Some people, it seems, are just born to teach, to help others realize their potential and to inspire them to reach for their dreams. Will Kalinke of Tomahawk is one of those people.
“I guess I’ve instinctively been an educator all my life,” says the 85-year-old, who has churned out more books in just the last few years than many authors do in a lifetime. It’s a sunny afternoon in early September and in the stately house he shares with a sweet, aged German shepherd and a younger friend whom he regards as another son, Will recounts his journey to becoming a published author.
“I’ve really been writing my whole life, you might say, since about age five,” he says. He could read and do math at that age, he recalls, and discovered that he had a way of explaining things so that the other kids in his one-room school, even the older ones, could understand them. “I found out in first grade that I was capable of helping other kids learn.”
That realization inspired him to pursue a career in education. “I grew up on a farm,” he recalls. “I went to a one-room rural school and later taught in one.” Will, who was raised in Marathon County, earned a degree in elementary education at the teachers college in Antigo, and then went on to study at UW-Stevens Point. After that, he served in a variety of positions in education, among them teacher, administrator, professor and advisor. Along the way, he and his wife, Connie, raised three sons. “This is where Connie and I wanted to retire,” he says.
But that wasn’t to be. Connie passed away and Will traveled, seeking refuge from his grief and talking to runaways, the disabled and the homeless he met on the streets.
In 1991, Will bought a motel in Florida. Under his ownership, the motel, which had previously served “snowbirds” seeking refuge from long northern winters, became a place for parolees to stay. It was here, as well as during his travels, that the seeds were planted for the novels Will would later write.
During the 15 years he owned the motel, many of Will’s clients shared their life stories with him, telling him of their experiences. From listening to his guests’ stories and from the stories of those he met during his travels, “I got a lot of feel for life on the street,” he says.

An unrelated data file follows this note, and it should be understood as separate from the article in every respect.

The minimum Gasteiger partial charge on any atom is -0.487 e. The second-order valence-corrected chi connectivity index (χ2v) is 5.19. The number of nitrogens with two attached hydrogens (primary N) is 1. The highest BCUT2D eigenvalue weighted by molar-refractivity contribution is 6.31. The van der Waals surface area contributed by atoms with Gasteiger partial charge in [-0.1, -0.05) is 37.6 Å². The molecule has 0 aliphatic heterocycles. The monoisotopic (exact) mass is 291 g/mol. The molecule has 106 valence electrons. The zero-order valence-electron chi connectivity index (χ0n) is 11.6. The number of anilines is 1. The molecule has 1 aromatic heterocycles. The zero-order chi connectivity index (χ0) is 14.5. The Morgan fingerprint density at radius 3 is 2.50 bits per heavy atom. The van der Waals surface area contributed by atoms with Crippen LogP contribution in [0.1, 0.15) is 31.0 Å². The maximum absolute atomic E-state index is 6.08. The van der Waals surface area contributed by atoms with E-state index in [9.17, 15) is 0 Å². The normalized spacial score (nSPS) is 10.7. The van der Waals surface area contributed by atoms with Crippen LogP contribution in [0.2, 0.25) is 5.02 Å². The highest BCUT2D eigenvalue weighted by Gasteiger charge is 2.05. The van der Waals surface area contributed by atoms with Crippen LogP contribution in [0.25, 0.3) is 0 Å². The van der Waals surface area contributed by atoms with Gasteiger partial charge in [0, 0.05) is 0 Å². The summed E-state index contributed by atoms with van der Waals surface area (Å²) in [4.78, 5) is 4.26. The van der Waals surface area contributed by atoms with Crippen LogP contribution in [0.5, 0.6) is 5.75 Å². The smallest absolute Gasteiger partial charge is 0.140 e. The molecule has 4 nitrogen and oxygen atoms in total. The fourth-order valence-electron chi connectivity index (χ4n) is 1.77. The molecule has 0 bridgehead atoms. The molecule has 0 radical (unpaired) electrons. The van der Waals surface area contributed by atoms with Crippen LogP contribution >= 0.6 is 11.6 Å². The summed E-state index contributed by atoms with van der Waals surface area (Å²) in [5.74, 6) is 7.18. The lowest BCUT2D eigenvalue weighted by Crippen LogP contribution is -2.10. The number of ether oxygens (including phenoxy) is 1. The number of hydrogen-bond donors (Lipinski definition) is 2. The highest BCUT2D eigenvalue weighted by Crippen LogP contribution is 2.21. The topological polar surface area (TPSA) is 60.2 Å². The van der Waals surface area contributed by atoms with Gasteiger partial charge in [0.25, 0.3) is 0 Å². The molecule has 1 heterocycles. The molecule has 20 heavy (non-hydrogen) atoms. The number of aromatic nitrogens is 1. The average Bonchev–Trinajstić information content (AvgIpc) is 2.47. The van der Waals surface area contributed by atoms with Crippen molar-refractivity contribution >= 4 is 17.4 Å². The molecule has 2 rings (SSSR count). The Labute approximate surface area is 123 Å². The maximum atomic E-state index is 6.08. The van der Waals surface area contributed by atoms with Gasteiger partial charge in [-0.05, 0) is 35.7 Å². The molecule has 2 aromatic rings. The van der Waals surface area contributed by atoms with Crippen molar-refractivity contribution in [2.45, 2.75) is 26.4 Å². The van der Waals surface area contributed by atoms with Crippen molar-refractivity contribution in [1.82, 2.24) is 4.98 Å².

Then about six years ago, Will received a cancer diagnosis and that changed everything. He sold the motel and focused on writing books as much as he possibly could – just in case his time ran out. He wanted to make sure he left something behind for his family. One of his early books, Stone Boat Journey, is what Will describes as a “historical treatment of my family.” The book was published at the end of 2010.
“I wanted to make sure the family had it before I died,” Will says. But as fate would have it, “‘Just in case’ didn’t happen,” Will says. “I’m still alive. I kept going.”
Indeed he did. “Within three years, I did seven books,” he says. “They were all in my head.” He recalled the stories he had heard from people he met over the years, and he used these and his own experiences as the basis for his novels. “There’s a lot of my autobiography in my books,” he says. “It just kind of creeps in.”
He now has eight published books to his credit, and more are on the way. “The ninth book is in the publisher’s hands right now,” he says. “The tenth book is in the computer.” He expects that by the end of next year, he will have completed a total of 12 books. “I did the first seven in rapid succession,” he explains, adding that he often works on three, four or even five books at the same time.
Most, but not all, of Will’s books fall into the mystery genre. Encouraging older people to share their life stories with others is a cause that’s dear to Will’s heart. One of his books, Memorabilia and Memories Shared, was written as a guide for grandparents who want to create an account of their lives for their grandchildren, but aren’t sure how to go about it.
“That’s the best way for seniors to get started writing,” Will says. “All they have to do is think of the memories they want to pass on to their children and grandchildren. Write as they talk. The rest will spin off from there.”
Writing, he found, was cathartic after the death of his wife and he feels it’s a great way to ensure one’s well-being. “I think that it would help any senior, with any of their emotions, getting it out and sharing with someone else,” he says.
For Will, writing is also fun. Asked what he enjoys most about writing mysteries, he replies, “I think the fascination with what I consider to be the art of keeping people guessing. It’s just fun to see if I can get that suspense.”
Although he has long been retired from the field of education, Will is still teaching. Only now, he’s teaching by example, showing people that it’s never too late to follow a dream. “Life is filled with so many opportunities that are missed,” he says, and he hopes that he can inspire others to stop putting off their dreams of writing and take action.
“Don’t worry about whether you have any errors. It’s better to have done something than not to have done anything. Just don’t delay.”
For more information, log on to willkalinke.com.